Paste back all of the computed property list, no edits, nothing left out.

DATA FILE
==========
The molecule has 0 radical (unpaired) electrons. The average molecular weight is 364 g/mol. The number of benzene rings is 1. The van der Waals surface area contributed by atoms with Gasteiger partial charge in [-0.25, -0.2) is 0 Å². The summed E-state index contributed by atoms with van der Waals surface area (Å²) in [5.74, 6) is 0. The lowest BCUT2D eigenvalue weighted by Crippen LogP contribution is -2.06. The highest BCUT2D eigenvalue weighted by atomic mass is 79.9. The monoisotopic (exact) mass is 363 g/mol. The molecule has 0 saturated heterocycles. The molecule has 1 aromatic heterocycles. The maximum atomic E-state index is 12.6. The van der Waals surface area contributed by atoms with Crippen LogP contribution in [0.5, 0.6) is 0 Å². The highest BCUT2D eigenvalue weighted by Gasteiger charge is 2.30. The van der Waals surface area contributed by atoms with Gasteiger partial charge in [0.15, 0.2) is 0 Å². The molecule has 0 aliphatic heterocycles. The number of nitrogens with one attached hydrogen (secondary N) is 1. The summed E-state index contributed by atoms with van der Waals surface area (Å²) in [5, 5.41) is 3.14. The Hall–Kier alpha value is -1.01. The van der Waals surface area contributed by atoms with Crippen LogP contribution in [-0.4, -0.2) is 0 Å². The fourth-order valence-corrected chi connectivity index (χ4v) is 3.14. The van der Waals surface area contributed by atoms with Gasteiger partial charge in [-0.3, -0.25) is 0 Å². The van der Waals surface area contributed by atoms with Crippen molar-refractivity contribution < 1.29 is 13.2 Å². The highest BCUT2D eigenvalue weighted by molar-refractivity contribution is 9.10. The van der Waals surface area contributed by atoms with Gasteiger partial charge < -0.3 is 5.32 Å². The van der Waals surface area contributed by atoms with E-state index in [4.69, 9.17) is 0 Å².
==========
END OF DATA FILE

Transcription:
The molecule has 0 radical (unpaired) electrons. The average molecular weight is 364 g/mol. The number of benzene rings is 1. The van der Waals surface area contributed by atoms with Gasteiger partial charge in [-0.25, -0.2) is 0 Å². The summed E-state index contributed by atoms with van der Waals surface area (Å²) in [5.74, 6) is 0. The lowest BCUT2D eigenvalue weighted by Crippen LogP contribution is -2.06. The highest BCUT2D eigenvalue weighted by atomic mass is 79.9. The monoisotopic (exact) mass is 363 g/mol. The molecule has 0 saturated heterocycles. The molecule has 1 aromatic heterocycles. The maximum atomic E-state index is 12.6. The van der Waals surface area contributed by atoms with Crippen LogP contribution in [0.5, 0.6) is 0 Å². The highest BCUT2D eigenvalue weighted by Gasteiger charge is 2.30. The van der Waals surface area contributed by atoms with Gasteiger partial charge in [0.15, 0.2) is 0 Å². The molecule has 0 aliphatic heterocycles. The number of nitrogens with one attached hydrogen (secondary N) is 1. The summed E-state index contributed by atoms with van der Waals surface area (Å²) in [5, 5.41) is 3.14. The Hall–Kier alpha value is -1.01. The van der Waals surface area contributed by atoms with Crippen LogP contribution in [-0.4, -0.2) is 0 Å². The fourth-order valence-corrected chi connectivity index (χ4v) is 3.14. The van der Waals surface area contributed by atoms with Gasteiger partial charge in [-0.3, -0.25) is 0 Å². The van der Waals surface area contributed by atoms with Crippen molar-refractivity contribution < 1.29 is 13.2 Å². The highest BCUT2D eigenvalue weighted by molar-refractivity contribution is 9.10. The van der Waals surface area contributed by atoms with Gasteiger partial charge < -0.3 is 5.32 Å². The van der Waals surface area contributed by atoms with E-state index in [4.69, 9.17) is 0 Å².